I find the Lamictal somewhat activating; I can see where it would cause some people to become hypomanic or manic.
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#315 Brooke

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Posted 05 August 2009 - 01:23 PM

Hello again... sorry for all the questions... I've had such a time with the switch from brand to generic and back to brand!!

To try to make it as short as possible, I switched to generic b/c of cost. Started feeling extreme fatigue and sleepiness. Stayed on generic for 3 weeks. I even tried taking it before bed to see if it would help with the daytime sleepiness, but it didn't. I switched back to brand to see if it was the generic making me so tired. Within one day of switching back to the brand, I wasn't tired anymore. BUT what I am experiencing is problems with my mood. I'm irritable and depressed again. It's not extreme, but not good either. Could all this switching have messed me up? It is so frustrating. If Lamictal is that sensitive... !?!?

I don't know if this will make any difference, but the first time I took Lamictal, I took it after having my first child - PPD. It worked great, and I only took 50 mg. I stopped taking it when I got pregnant with my 2nd child, and when I started again, 50 mg was not enough. Now I am on 75 and was feeling good until all the switching around.

:mad: !!!!!!!!!!!!

Oh, I also wondered if Lamictal stays in your system, working all the time or if it works best right after you take it, then wears off till you take it the next time.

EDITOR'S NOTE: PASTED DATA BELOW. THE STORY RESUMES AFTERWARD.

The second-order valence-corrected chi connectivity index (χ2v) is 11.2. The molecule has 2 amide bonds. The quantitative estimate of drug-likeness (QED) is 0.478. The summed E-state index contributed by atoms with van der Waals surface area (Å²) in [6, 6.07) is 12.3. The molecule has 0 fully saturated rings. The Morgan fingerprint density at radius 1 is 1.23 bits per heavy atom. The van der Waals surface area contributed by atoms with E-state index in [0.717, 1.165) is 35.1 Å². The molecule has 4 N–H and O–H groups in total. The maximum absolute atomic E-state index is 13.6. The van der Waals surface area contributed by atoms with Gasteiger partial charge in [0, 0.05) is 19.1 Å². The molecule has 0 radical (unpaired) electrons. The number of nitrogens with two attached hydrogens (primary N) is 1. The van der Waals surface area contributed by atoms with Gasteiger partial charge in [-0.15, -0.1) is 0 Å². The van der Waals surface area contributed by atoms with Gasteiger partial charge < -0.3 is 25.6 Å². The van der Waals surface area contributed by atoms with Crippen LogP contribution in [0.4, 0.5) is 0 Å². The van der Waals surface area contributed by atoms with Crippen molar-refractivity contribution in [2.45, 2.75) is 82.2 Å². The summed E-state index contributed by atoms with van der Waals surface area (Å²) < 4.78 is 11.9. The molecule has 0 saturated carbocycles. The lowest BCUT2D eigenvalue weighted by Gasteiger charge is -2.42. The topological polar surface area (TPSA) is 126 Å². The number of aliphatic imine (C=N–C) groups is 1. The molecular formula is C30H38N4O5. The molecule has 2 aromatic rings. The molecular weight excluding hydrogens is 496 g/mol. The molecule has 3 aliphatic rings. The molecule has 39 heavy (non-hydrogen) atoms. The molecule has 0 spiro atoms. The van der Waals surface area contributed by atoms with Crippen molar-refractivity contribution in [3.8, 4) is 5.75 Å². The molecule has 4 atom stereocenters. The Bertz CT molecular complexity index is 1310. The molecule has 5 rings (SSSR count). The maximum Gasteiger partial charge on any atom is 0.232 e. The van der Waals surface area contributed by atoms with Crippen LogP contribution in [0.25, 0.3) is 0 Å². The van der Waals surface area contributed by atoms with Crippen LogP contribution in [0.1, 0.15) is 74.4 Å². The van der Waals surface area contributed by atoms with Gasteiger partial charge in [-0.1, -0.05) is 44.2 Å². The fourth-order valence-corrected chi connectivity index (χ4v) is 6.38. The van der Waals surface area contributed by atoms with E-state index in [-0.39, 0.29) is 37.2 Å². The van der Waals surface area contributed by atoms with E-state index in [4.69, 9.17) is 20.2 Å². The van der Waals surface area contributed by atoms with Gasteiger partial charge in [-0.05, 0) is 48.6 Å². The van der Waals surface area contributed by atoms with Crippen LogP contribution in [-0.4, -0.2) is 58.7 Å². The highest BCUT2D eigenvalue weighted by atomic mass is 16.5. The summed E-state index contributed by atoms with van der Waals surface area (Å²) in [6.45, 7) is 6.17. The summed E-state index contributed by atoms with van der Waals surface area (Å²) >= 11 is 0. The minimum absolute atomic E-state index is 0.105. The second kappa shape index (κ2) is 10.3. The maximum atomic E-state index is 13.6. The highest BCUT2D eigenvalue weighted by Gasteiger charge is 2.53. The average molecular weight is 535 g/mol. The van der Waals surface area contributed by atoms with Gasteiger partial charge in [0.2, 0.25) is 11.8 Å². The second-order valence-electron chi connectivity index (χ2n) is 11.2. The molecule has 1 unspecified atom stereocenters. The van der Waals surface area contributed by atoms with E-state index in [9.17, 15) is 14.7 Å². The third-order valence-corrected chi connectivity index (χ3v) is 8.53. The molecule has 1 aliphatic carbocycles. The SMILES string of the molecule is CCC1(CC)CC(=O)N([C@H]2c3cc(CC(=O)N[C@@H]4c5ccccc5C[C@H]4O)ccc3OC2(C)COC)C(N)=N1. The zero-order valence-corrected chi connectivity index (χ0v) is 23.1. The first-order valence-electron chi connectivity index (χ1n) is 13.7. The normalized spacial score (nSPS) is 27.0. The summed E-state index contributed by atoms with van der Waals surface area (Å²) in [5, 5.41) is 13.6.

If this doesn't have to do with the switching around generic/brand, is it normal to have to increase the dosage after taking it for a while? I've been on it since the end of March.

Edited by Brooke, 05 August 2009 - 01:39 PM.

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#316 Brooke

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Posted 05 August 2009 - 01:36 PM

SmithKlein Beechum is making Lamictal XR, a time release formulation and Lamictal ODT, an orally dispersing tablet.

nf


Oh, I thought it would be GSK. But it won't be like a generic will it?


They're both GSK brand Lamictal. SmithKlein Beechum is a pre-merger entity.

This has got to be either the best-laid patent-extension strategy in the history of pharmaceuticals, or the most brilliant idea someone at GSK's R&D department ever had. Think about it: GSK produces a medication in a shape that is really, really difficult to swallow. Then as soon as it goes generic they come out with a version that disintegrates. I bet if you put 25mg in your mouth and let them melt they'd be 100% bioequivalent to swallowing them, because those suckers disintegrate on me all the time and I've never had a problem. The blackcurrant-flavored wafers have been around since forever. So they've just been waiting.

Here it is, from the updated PI sheet:

LAMICTAL ODT Orally Disintegrating Tablets are formulated using technologies (Microcaps®* and AdvaTab®*) designed to mask the bitter taste of lamotrigine and achieve a rapid dissolution profile. Tablet characteristics including flavor, mouth-feel, after-taste, and ease of use were rated as favorable in a study of 108 healthy volunteers.